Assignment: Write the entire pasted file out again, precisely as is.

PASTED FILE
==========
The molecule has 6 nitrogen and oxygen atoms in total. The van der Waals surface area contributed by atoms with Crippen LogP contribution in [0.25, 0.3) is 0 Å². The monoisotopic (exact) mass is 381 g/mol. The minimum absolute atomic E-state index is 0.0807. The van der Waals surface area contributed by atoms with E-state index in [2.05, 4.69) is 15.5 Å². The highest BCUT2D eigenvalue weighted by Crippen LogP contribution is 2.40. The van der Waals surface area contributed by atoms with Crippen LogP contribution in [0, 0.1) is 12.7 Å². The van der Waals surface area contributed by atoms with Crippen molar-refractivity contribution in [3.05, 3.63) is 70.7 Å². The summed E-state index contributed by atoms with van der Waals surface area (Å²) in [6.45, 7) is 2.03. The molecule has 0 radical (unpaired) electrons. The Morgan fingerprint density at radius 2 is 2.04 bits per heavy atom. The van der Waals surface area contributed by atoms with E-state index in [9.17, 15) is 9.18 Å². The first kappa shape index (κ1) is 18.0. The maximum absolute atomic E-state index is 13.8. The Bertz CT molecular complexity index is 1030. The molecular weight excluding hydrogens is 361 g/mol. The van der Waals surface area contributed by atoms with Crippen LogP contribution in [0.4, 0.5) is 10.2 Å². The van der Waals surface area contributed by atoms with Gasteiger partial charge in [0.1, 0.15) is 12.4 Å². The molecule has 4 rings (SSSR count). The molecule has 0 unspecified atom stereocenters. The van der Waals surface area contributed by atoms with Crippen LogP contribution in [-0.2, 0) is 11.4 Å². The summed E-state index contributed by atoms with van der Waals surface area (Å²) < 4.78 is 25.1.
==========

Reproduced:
The molecule has 6 nitrogen and oxygen atoms in total. The van der Waals surface area contributed by atoms with Crippen LogP contribution in [0.25, 0.3) is 0 Å². The monoisotopic (exact) mass is 381 g/mol. The minimum absolute atomic E-state index is 0.0807. The van der Waals surface area contributed by atoms with E-state index in [2.05, 4.69) is 15.5 Å². The highest BCUT2D eigenvalue weighted by Crippen LogP contribution is 2.40. The van der Waals surface area contributed by atoms with Crippen LogP contribution in [0, 0.1) is 12.7 Å². The van der Waals surface area contributed by atoms with Crippen molar-refractivity contribution in [3.05, 3.63) is 70.7 Å². The summed E-state index contributed by atoms with van der Waals surface area (Å²) in [6.45, 7) is 2.03. The molecule has 0 radical (unpaired) electrons. The Morgan fingerprint density at radius 2 is 2.04 bits per heavy atom. The van der Waals surface area contributed by atoms with E-state index in [9.17, 15) is 9.18 Å². The first kappa shape index (κ1) is 18.0. The maximum absolute atomic E-state index is 13.8. The Bertz CT molecular complexity index is 1030. The molecular weight excluding hydrogens is 361 g/mol. The van der Waals surface area contributed by atoms with Crippen LogP contribution in [0.4, 0.5) is 10.2 Å². The van der Waals surface area contributed by atoms with Gasteiger partial charge in [0.1, 0.15) is 12.4 Å². The molecule has 4 rings (SSSR count). The molecule has 0 unspecified atom stereocenters. The van der Waals surface area contributed by atoms with Crippen LogP contribution in [-0.2, 0) is 11.4 Å². The summed E-state index contributed by atoms with van der Waals surface area (Å²) < 4.78 is 25.1.